Govt Accuses Fuel Companies of Shortchanging Consumers

GOVERNMENT has accused fuel companies of charging “illegal prices” in response to soaring world prices.


Ministry of Energy and Power Development permanent secretary Justin Mupamhanga  said his ministry would “strongly look” into the issue of companies that raise fuel prices without government approval.

Mupamhanga said the legal price of petrol was now US$1,30 and diesel US$0,95 after factoring in the movement of oil, internal costs and transportation. He however said fuel dealers started to charge the high prices before June 7.

There are 80 oil companies registered in the country.

“We do price reviews every month to ensure we do not destabilise the market and a review is made if there is need,” Mupamhanga told businessdigest on Wednesday.

“The increases by local oil companies were illegal as the ministry and the oil companies had agreed that price changes would only be effected on June 7,” he said.

The price of petrol has increased by about US$0,30 inside two weeks in what oil companies said was a response to rising international fuel prices which have seen crude oil prices leap from US$55 per barrel last month to US$71 per barrel on Wednesday this week.

Economists say a US$0,30c rise in fuel price translates to an average increase of about 25% in the price of basic goods.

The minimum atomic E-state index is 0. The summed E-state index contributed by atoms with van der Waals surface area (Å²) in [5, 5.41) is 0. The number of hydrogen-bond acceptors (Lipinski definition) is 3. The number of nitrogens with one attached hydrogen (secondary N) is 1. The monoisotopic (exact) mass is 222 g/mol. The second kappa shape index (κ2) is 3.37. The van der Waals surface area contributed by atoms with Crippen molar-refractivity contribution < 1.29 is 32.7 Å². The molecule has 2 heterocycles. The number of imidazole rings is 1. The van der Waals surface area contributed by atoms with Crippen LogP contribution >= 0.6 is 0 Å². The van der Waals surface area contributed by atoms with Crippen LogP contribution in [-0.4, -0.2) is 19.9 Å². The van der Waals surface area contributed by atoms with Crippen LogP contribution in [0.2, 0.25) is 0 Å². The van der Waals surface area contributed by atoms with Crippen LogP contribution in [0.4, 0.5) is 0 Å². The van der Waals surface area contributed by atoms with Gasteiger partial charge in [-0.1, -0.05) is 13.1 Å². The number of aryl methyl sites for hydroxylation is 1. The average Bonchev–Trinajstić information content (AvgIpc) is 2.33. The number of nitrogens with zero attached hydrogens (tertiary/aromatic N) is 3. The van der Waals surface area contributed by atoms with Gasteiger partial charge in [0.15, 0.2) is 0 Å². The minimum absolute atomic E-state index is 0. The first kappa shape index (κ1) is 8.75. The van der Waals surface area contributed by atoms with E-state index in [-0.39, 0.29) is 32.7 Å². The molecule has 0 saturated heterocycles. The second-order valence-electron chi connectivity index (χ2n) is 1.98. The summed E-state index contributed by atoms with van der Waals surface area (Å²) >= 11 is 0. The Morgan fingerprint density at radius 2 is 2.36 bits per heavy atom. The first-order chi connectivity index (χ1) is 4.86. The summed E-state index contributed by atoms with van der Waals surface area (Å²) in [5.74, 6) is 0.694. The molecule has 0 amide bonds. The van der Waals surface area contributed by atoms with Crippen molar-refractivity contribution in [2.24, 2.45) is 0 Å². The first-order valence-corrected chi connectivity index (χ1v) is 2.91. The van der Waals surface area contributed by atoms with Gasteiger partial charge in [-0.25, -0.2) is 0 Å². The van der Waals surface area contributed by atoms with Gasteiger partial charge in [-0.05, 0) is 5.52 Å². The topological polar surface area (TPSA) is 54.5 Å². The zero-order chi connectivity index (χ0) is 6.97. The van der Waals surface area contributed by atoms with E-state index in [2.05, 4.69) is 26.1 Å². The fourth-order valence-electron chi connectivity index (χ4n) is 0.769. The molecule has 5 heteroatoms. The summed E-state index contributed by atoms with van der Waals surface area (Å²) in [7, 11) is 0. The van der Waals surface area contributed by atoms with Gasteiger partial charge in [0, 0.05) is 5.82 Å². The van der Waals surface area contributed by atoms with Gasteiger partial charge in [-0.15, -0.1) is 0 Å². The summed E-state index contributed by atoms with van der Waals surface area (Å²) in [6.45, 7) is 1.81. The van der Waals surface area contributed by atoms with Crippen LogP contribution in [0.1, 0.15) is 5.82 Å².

“The price oil companies were charging before June 7 was illegal, oil companies were short changing consumers. Any prices above the agreed prices are illegal,” he said.

A litre of petrol that cost US$1 three months ago is being sold for between US$1,30 and US$1,35 at most service stations in the country.

Diesel rose marginally to between US$1,05 and US$0,95 from US$0,85.
A litre of paraffin costs US$0,75.

Mupamhanga said recent shortages of petrol on the market were mainly due to uncertainty in the pricing structure of the commodity. He said oil companies had assured the ministry that there would be a consistent supply of fuel.

He said since the end of the first quarter, low-quality fuel was being sold on the market at very low prices to attract customers.

Mupamhanga said an audit carried out at 12 filling stations in Bulawayo late last month revealed that only two were selling diesel with sulphur content below acceptable levels.

Under the existing regulations, fuel companies are only allowed to sell diesel with a maximum sulphur content of 0,05 particles per million.

Excessive sulphur in diesel leads to the generation of sulphurous and sulphuric acids which cause premature engine wear from corrosion.

“We are having problems with fuel coming from the South as opposed to the fuel coming from the East, which is transported via the Beira-Feruka pipeline and is subjected to quality checks.

“However, our officers are in the field checking right round the country and we expect to have a more clearer picture by mid-month,” Mupamhanga said.

Zimbabwe draws most of its fuel from Beira and this is distributed mostly to areas north of Zimbabwe while the southern parts are supplied by fuel obtained from South Africa by rail and road transport.

By Paul Nyakazeya

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